Why do we need to fix my child’s baby teeth, they’re just going to fall out anyway. Yes, they are just baby teeth but some of the back baby molars will be in your child’s mouth until they are 10 to 12 years old so during that time frame there are many reasons to keep baby teeth. One reason to treat baby teeth is for their function in chewing, in being able to eat a regular diet of crunchy foods and whatever they want to have. Another reason is quality of life. Although it’s a baby tooth, a tooth ache in [...]
My child seems to have bad enamel. Bad enamel runs in our family, so what do we do? Well, bad enamel or missing enamel - there are rare conditions where a child may be missing their enamel, there are genetic conditions but they are quite rare. Another reason a child might have poor quality enamel is if they were ill as an infant and given antibiotics or perhaps born prematurely. There are some types of antibiotics that can affect the development of the teeth and particularly the enamel. Most of the time however, what parents think is bad enamel that runs [...]
Helpful tips from the Canadian Dental Association! Halloween is just around the corner and we all know that for most children, Halloween means candy and lots of it! However, when your child consumes sugary food or drinks, the bacteria (germs) in the dental plaque on the teeth mix with the sugars in the candy to make a mild acid. This acid attacks the hard outer layer of the tooth, called the enamel. If the dental plaque isn’t removed every day by brushing and flossing, over time, the enamel gets soft and a cavity forms. The damage to the tooth [...]
Another great tip from Eatright.org on helping give your family the healthiest breakfast possible, even on the busiest school days! Eating breakfast can improve children's behavior and school performance, as well as help them maintain a healthy weight. But a survey by the Academy of Nutrition and Dietetics Foundation reveals that breakfast isn't eaten all of the time by 42 percent of Caucasian and Hispanic children, and 59 percent of African American children. This news is startling; when children skip breakfast, research shows us that their brains and bodies suffer all day long. While breakfast might seem like [...]
As a parent, one of the most important things you do is to help your children learn healthy eating habits. Children need a balanced diet with food from all four food groups—vegetables and fruit, grain products, milk and alternatives, and meat and alternatives. Children need 3 meals a day and 1 to 3 snacks (morning, afternoon and possibly before bed). Healthy snacks are just as important as the food you serve at meals. The best foods are whole, fresh and unprocessed—fresh fruits and vegetables, whole grains, dairy, and meats; and home-cooked meals. Canada’s Food Guide recommends: [...]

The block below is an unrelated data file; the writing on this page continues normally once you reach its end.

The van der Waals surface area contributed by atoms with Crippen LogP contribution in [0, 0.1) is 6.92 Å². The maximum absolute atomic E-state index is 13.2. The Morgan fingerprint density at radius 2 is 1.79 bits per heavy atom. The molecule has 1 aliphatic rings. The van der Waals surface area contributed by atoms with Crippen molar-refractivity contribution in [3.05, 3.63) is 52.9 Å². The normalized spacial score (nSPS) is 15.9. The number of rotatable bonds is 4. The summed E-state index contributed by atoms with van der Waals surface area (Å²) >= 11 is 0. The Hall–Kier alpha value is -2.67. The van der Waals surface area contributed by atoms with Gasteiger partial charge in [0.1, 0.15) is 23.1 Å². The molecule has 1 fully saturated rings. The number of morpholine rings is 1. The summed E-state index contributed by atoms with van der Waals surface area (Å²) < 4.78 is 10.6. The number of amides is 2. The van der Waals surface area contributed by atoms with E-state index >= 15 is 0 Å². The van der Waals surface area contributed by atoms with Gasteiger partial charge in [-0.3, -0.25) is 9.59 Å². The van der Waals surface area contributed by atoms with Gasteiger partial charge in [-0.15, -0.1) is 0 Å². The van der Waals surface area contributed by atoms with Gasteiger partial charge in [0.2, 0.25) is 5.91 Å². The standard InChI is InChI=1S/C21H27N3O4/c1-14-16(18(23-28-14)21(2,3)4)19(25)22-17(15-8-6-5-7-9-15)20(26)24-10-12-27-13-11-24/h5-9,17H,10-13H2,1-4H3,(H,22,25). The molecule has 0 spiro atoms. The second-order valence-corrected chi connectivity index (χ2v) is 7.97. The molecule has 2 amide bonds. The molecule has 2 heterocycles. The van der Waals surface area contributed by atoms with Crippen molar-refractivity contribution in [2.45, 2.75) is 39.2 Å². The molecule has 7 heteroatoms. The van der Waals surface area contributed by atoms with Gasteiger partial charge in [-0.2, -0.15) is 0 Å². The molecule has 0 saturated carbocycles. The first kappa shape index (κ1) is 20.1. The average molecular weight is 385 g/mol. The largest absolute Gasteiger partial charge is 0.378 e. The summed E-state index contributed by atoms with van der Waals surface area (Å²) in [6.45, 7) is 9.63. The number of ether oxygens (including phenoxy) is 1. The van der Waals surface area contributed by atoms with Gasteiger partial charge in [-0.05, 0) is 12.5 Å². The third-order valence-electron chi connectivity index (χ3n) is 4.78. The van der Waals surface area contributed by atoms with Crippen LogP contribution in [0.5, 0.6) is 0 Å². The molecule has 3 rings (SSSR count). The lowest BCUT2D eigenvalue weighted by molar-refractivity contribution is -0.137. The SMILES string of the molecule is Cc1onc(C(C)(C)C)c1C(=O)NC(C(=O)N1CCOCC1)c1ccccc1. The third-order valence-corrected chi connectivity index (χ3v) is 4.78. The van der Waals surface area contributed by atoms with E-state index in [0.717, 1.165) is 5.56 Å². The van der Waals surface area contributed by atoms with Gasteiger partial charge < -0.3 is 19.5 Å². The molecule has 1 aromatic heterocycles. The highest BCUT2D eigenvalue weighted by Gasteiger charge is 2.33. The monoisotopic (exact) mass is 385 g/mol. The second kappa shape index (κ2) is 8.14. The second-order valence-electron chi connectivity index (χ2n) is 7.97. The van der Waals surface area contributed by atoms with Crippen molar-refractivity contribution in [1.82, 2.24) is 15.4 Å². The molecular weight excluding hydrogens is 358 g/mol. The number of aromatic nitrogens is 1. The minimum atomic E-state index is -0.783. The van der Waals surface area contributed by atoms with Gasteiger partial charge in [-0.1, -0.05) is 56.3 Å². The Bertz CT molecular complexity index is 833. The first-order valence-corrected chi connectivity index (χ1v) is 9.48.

We emphasize diet and toothbrushing as the 2 key ingredients for maintaining your child's oral health. The American Academy of Pediatrics makes the following recommendation: ``that fruit juice not be given to infants under six months of age since it offers no nutritional benefit to babies in this age group. After six months of age, infants may have limited amounts of juice each day. For youngsters older than six months, fruit juice offers no nutritional benefits over whole fruit. Whole fruits also provide fiber and other nutrients. Infants should not be given fruit juice at bedtime, nor as a treatment of [...]
Milk is the first thing babies’ drink, whether breast or formula and then cow’s milk, and it is integral to their growth and development. Having a feeding schedule early on helps to establish great habits and to avoid baby bottle tooth decay or Early Childhood Caries (ECC). Your child will begin to get their first teeth around 6 months old, which is also the time when solid foods are being introduced. Night time breast feeding or bottle feeding can cause dental decay because we produce a lot less saliva at night and therefore the mouth becomes dry – this environment with [...]
Did you know babies often mimic the same bacteria in their mouths as their Mom's! We all have ‘good’ bacteria in our mouths, but if Mom has a cavity, then there are some ‘bad’ bacteria present. Mom’s often try food for baby with the same spoon for temperature and taste or clean a soiled pacifier with their mouth, this ‘bad’ bacteria can then be transferred from Mom’s mouth to baby’s mouth by saliva. This is why Mom's-to-be need to take extra special care of their own teeth.
To discuss home toothbrushing and toothpaste habits, pacifier/thumb habits, trauma experience/preparation, beverage/bottle/sippy cup habits, oral growth and development; to introduce your child to the dental visit; to examine your child's gums and teeth. Early prevention is key to establishing great oral health for life!